Collision Braking and Sallochy Bay

Every morning Beanie & Biggles join us in bed for a snuggle, and every morning they start out being very accommodating bedmates, seamlessly adapting to the way we happen to be lying. Just as we’re drifting back off to sleep they start to stretch out and claim extra space. Susan is typically the first to be forced out of bed, at which point I actually feel the squeeze even more because I’ve got a Beaglet on both sides of me with no protective buffer. As our biggest pup, Mr Biggles has more raw pushing power but unlike Beanie, he doesn’t use his claws. In my semi-conscious state I usually just go with the flow, contorting away from the pressure, then wonder why my back, legs and shoulders are stiff when I finally exit the bed.

This morning however I fought back against those pushing paws. I don’t know what caused this reaction; maybe Beanie’s acupuncture woke me up more than usual, or maybe I’d sub-consiously absorbed some of Victoria Stilwell’s message when herĀ  “It’s me or the dog” training show had been playing on the gym TV screens the previous day. Regardless, instead of reflexively moving away from Beanie’s spiky paws, I lifted the covers enough to study what was really going on. Beanie was lying on her side with her head facing down into the depths of the bed, her fluffy little bum just a few inches from my face, and her rear legs fully extended and pushing hard into my stomach. I took a deep breath and blew a focussed stream of air right at her little pink-brown bum hole, and quickly but gently folded her legs back under her as she reacted and pulled away. I got an extra five minutes of unharrassed snoozing because this, but she got her revenge later during the offlead bit of our beach run, slamming her paws into my groin to decelerate abruptly as she sprinted back for a chicken top-up. I call this “collision braking”, and while there’s no denying that it’s effective, it’s also quite painful.

Happily there was no pain involved on our recent trip to Salloch Bay, although Biggles did damage his pride. Heading off in darkness, we arrived just before sunrise.

Loch Lomond jetty at sunrise [5D3_4205]

Sallochy Bay is on the eastern side of Loch Lomond, and while I’d driven past it many times in pursuit of hills to climb, this was the first time I’d actually stopped there. I can heartily recommend it; you get an easy, peacefull stroll along by the loch shore with the option of doing a stretch of the West Highland Way. We stuck mostly by the water, and every few hundred yards we came upon another little self-contained bay with it’s own private beach and paddling facilities.


The day started hazy and misty and it stayed that way, but from time-to-time the sun broke through and the surrounding hills and mountains became partially visible.

Loch Lomond Islands [5D3_4208]



At one point we came to a fallen tree and Beanie correctly sensed that I wanted to get a shot of her posing on it. She hopped up and balanced there effortlessly, looking out into the distance until the shutter clicked and it was time for payment (Pedigree Tasty Bites – cheesy nibble flavor – in this instance).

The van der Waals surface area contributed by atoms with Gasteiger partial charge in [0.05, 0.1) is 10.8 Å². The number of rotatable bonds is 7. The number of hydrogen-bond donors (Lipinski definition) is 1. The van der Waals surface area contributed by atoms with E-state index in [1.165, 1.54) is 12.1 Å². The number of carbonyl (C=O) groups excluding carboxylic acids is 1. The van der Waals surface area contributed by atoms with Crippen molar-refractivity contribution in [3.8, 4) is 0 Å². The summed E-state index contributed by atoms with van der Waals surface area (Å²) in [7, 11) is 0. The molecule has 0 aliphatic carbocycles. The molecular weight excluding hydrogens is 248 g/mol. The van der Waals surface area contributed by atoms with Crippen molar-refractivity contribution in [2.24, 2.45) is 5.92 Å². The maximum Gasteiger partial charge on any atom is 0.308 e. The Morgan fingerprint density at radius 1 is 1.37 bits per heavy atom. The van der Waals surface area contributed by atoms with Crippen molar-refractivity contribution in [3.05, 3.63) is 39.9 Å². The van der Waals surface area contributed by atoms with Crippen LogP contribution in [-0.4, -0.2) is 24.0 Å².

Biggles wanted in on the act but didn’t seem confident about jumping up there, which is weird because he can easily jump so high he headbutts me as I’m carrying his bowl out of the kitchen. Anyway, I grabbed the handle of his swanky new red harness and liften him onto the tree, keeping hold until he seemed to have got his balance. I backed away slighty and raised my camera, but there was no Bigglet visible in the viewfinder as I prepared to shoot. Instead there was Bigglet on the ground, flat on his back and looking slightly puzzled as though trying work out how he’d got there. That old adage about falling off a log is apparently true if your name is Biggles. I gave him a much safer shore-line portrait to make up for it. And some Tasty Bites. Obviously.


We headed back to Sallochy for breakfast and a coffee in the Beaglemobile, then headed up nearby Duncryne hill. Although a trivial walk, Duncryne is said to offer amazing views of the little islands on Loch Lomond on a good day. Unfortunately the haze had turned to thick mist by then, so we had to be content with a good sniff, a few choice leg cockings and another round of treats. That said, the amount of deep snoozing that occurred when we got back home told me that our visit to Sallochy had been thoroughly enjoyable.

Loch Lomond Shoreline [5D3_4220]

The shoreline at Sallochy Bay


The way back from Duncryne Hill

One Reply to “Collision Braking and Sallochy Bay”

  1. Susan in Delaware

    Beautiful photos and great story, as always, Paul! Our bed hogs are interesting — Ringo usually prefers his own bed on the floor, but will hop up and smash against you, using your hip or leg as a pillow. He is also a major radiator. Lady either wants to be in your pillow, or lies on top of the blankets between your legs, so you are completely trapped. And even when one of us isn’t home overnight, they will smash up against you, despite the vast unoccupied space on the other side of the king sized bed. And Ringo also uses collision braking when he comes running for a snack. Being shorter than you are, I get punched in the belly instead of a rude invasion of my private bits. :)

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